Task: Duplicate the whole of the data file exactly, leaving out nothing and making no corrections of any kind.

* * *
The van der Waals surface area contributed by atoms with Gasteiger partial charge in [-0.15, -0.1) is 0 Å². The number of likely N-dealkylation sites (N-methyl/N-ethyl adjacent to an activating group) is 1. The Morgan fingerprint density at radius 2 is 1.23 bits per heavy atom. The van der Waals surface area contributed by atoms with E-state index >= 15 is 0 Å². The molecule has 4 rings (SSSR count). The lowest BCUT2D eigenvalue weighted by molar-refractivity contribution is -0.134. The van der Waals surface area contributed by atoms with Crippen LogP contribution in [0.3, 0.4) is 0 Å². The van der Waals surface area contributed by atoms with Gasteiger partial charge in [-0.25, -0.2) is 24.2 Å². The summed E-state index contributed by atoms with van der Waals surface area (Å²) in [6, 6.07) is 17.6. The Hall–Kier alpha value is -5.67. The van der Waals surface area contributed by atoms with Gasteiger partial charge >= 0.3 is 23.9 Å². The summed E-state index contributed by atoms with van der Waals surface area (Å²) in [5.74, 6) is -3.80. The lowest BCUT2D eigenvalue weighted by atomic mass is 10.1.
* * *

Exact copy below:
The van der Waals surface area contributed by atoms with Gasteiger partial charge in [-0.15, -0.1) is 0 Å². The number of likely N-dealkylation sites (N-methyl/N-ethyl adjacent to an activating group) is 1. The Morgan fingerprint density at radius 2 is 1.23 bits per heavy atom. The van der Waals surface area contributed by atoms with E-state index >= 15 is 0 Å². The molecule has 4 rings (SSSR count). The lowest BCUT2D eigenvalue weighted by molar-refractivity contribution is -0.134. The van der Waals surface area contributed by atoms with Crippen LogP contribution in [0.3, 0.4) is 0 Å². The van der Waals surface area contributed by atoms with Gasteiger partial charge in [-0.25, -0.2) is 24.2 Å². The summed E-state index contributed by atoms with van der Waals surface area (Å²) in [6, 6.07) is 17.6. The Hall–Kier alpha value is -5.67. The van der Waals surface area contributed by atoms with Gasteiger partial charge >= 0.3 is 23.9 Å². The summed E-state index contributed by atoms with van der Waals surface area (Å²) in [5.74, 6) is -3.80. The lowest BCUT2D eigenvalue weighted by atomic mass is 10.1.